However, those of you that can only pick apart every aspect of your life need much more assistance than I can provide.  To you, when it’s sunny out, it’s too hot.  When it’s raining, it’s too wet.  When someone brings you flowers, they are the wrong kind.  Murphy’s law is your daily motto.  When you go on Facebook you say what a lousy day you had.  If you see your friends, you tell them your job is horrendous.  You are probably to blame for the insensitive comments at the bottom of web articles that pick apart whomever the piece is about.  None of this is ever going to get you what you want.   

If you want to get out of that rut you are in, you are going to have to make big changes.  You have to start your day finding something good to notice.  It doesn’t matter how big or small it is.  Wear your favorite shirt.  Eat your favorite breakfast.  As the day goes on, find the good around you.  Compliment someone’s outfit.  Read a page of jokes instead of the news.  Listen to your favorite music to put you in a good mood, maybe some Carly Simon. 😉  Instead of publicly announcing your dissatisfaction with everything, be public about your appreciation.  If you can put the negative aside, you will be more likely to appreciate the positive.  And for the times that you need to talk about the negative, find a trusted friend to listen.  Having a one-on-one conversation can provide stress relief and the sense that things are not as awful as they seem.  Don’t forget to return the favor when they need someone, too.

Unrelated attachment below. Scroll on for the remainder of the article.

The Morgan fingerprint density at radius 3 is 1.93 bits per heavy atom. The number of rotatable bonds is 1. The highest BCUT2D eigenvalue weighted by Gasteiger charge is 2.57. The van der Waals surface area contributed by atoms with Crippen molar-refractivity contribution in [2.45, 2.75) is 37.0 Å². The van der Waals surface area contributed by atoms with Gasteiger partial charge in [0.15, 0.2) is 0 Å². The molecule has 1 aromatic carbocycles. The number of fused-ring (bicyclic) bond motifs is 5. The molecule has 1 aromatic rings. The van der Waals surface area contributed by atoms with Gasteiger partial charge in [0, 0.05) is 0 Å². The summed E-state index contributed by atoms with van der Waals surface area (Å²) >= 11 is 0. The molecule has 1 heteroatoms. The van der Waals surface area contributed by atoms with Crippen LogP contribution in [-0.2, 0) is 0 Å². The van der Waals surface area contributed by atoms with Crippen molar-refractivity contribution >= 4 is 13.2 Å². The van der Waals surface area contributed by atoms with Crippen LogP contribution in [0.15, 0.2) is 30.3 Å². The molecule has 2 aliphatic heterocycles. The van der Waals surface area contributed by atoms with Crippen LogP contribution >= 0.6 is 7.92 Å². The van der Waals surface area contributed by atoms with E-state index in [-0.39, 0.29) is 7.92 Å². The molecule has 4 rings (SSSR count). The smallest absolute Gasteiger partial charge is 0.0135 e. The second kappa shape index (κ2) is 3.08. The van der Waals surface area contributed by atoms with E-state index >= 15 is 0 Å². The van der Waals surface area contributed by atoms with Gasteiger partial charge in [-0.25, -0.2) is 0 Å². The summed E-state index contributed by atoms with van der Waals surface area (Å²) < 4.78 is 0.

Even when things seem abysmal, finding a silver lining is going to be the first step to turning it all around.  We all have bad days.  No one has a perfectly happy life.  I am not June Cleaver and I never will be.  And that is not a complaint.  I like my imperfect life.  And I am much better off appreciating what I have than whining about another pile of dishes to wash.

So, if you think this blog is about you…maybe it’s time to make some changes.

If Only He Knew

As school approaches and I ready my son for fifth grade, I think back to what life was like when I was in fifth grade.  The social realm really started to open up that year.  Liking boys and walking to the local Burger King with friends were top priority.  Cliques started to develop.  What you wore and how you looked started to be much more important than it ever had before.

I look my son and think, if only I could tell him.  His sweet, kind demeanor may be in for a shock this year.  I have already noticed the difference in the friends he hangs out with in the neighborhood.  We recently moved to a new home in January and he still feels a bit conflicted about which kids he wants to call friends.  It seems to me that he expects his “friends” to never say a bad word and be constantly knocking on the door for him to come out and play.  But, it doesn’t work that way, I tell him.